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Nutritional Causes of Lameness

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Nutrition affects lameness and hoof health in a variety of ways. Learn about both direct and indirect impacts of nutrition, such as acidosis and metabolic diseases, as well as how interactions between nutrition and environment can play a part.

You can find the full presentation on YouTube at https://www.youtube.com/watch?v=BlM6pfj_WZ8

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Nutritional Causes of Lameness

  1. 1. NUTRITIONAL CAUSES OF LAMENESS Robert Van Saun, DVM, MS, PhD Extension Veterinarian Department of Veterinary & Biomedical Sciences Penn State University
  2. 2. Is Diet the Problem? • Factors contributing to pH load in rumen o Dietary starch content o Degradability of starch source o Dietary fiber content o Effectiveness of fiber to stimulate chewing o Dietary buffers
  3. 3. “Rumen acidosis” LAMENESS Weakened claws • Poor quality horn formation • Breakdown of support system in the claw Metabolic Disorders • Milk Fever • Ketosis Genetics Changes in blood circulation in claw Increased lactic acid production Lowered pH Infectious Diseases • Metritis • MastitisDeath of “gram negative” bacteria Endotoxin release Rumen Nutritional Factors: • Lack of Effective Fiber • Poor Feeding Management • Incorrect Forage:Concentrate Ratio • Poor rumen buffering Laminitis Environment/Management: • Trauma & Handling • Trimming • Heat Stress • Cleanliness • Cow Comfort Adapted from Hoof Care for Dairy Cattle, 1992. J.E. Nocek Transition Nutrition Transition Diet: Protein, Trace minerals, vitamins
  4. 4. Rumen Fermentable Carbohydrates Environment Ruminal pH The Balancing Act Buffer Production Acid production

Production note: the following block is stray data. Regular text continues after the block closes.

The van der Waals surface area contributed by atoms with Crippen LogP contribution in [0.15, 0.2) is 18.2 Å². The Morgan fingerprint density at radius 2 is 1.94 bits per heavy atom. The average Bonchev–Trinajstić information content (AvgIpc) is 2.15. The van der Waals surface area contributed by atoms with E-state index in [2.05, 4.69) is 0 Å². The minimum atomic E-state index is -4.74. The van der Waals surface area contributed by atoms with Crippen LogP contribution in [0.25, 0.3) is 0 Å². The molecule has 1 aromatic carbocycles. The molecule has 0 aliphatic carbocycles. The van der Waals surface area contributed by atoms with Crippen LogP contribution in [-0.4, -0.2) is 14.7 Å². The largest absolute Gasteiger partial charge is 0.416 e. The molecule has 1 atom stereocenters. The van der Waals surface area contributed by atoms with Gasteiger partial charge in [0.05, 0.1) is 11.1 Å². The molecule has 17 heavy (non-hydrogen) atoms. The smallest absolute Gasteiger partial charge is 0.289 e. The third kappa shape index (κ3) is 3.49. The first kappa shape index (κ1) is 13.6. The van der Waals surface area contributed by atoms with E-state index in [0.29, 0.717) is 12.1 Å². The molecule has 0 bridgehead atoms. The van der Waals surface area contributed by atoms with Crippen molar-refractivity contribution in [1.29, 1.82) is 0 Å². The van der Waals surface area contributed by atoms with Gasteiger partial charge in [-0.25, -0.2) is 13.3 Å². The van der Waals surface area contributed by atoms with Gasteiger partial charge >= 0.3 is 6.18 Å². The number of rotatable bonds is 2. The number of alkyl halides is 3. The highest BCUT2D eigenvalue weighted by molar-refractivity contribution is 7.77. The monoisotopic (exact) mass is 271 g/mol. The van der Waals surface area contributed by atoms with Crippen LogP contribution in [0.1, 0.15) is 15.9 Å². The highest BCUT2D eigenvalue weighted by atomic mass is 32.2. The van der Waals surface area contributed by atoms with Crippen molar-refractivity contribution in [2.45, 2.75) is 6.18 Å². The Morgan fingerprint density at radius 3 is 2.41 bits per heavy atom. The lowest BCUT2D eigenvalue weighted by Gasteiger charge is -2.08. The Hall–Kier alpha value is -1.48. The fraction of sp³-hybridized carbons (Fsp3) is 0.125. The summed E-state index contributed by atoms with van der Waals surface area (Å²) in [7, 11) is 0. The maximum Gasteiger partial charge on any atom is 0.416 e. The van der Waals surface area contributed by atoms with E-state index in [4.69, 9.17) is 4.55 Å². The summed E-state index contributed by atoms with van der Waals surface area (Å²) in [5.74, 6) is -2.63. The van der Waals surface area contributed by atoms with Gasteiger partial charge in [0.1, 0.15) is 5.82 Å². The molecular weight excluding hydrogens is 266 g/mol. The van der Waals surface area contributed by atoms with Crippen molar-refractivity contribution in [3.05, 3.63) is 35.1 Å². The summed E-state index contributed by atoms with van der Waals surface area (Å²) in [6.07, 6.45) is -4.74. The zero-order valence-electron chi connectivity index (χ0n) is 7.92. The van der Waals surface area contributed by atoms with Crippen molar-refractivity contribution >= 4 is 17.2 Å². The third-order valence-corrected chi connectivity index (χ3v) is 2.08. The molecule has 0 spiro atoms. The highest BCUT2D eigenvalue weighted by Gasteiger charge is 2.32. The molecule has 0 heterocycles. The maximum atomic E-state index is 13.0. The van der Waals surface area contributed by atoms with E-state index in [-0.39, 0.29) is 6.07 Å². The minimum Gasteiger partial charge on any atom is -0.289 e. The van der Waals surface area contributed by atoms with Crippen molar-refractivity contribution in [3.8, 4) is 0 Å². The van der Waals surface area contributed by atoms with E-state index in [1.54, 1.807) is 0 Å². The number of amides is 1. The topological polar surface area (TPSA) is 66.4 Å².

5. 5. SARA – Rumen pH High Forage Diet High Grain Diet
  6. 6. • Feed sorting • Not pushing up feed • Too small particle size • Over mixing • Inadequate bunk space • Empty bunks
  7. 7. If a great deal of fermentable material, usually mostly carbohydrate, reaches the hindgut, then diarrhea may occur due to an extensive hindgut fermentation and we may see mucins in the manure Courtesy of MB Hall
  8. 8. Clarke et al., 1990 Damaged Barrier Colonic Lumen Colonic Mucosa H+ Histamine Endotoxin and Acid Absorption H2O, Protein Capillary Mast Cell Bacterial Death Fermentable Carbohydrate Load Hindgut Acidosis?
  9. 9. BCS and Lameness • Thin cows at calving had 7-fold increased risk for lameness (Gearhart et al., JDS 1990) • Increased BCS loss increases lameness risk (Hassall et al., Vet Rec 1993) • Cows with low BCS at calving are at 9.4 times greater risk for lameness (Hoedemaker et al., Repro Dom Anim 2008) • Odds of lameness 1.6 times greater in cows with low BCS (≤2.5) than in cows with a higher BCS (Solano et al., JDS 2015)
  10. 10. Digital Cushion Thickness (DCT) • Prevalence of sole ulcers and white line disease associated with DCT • Upper quartile cows had adjusted 15% lower prevalence • BCS is associated with DCT • DCT nadir occurred at 120 DIM Bicalho RC. J Dairy Sci 2009;92:3175-3184
  11. 11. Bicalho RC. J Dairy Sci 2009;92:3175-3184
  12. 12. BCS and Lameness Solano et al., JDS 2015
  13. 13. Lameness Risk DCT Quartile Adjusted Prevalence of Horn Lesions, % Adjusted Odds Ratio 95% Confidence Interval Lowest 24.4 3.4 1.6 – 7.2 Next Lowest 28.1 4.1 2.1 – 8.2 Next Highest 14.5 1.9 1.0 – 3.6 Highest 8.6 ----- ----- Bicalho RC. J Dairy Sci 2009;92:3175-3184
  14. 14. Solano et al., JDS 2015 Leg injuries
  15. 15. Key Points • The role of nutrition in lameness is multi- dimensional o Direct impacts (Acidosis, Minerals) o Indirect effects via BCS loss, metabolic diseases • Many interactions exist between nutritional programs and facilities or environment • The role of acidosis and laminitis may not be the sole mechanism linking nutrition to lameness
  16. 16. Thank You

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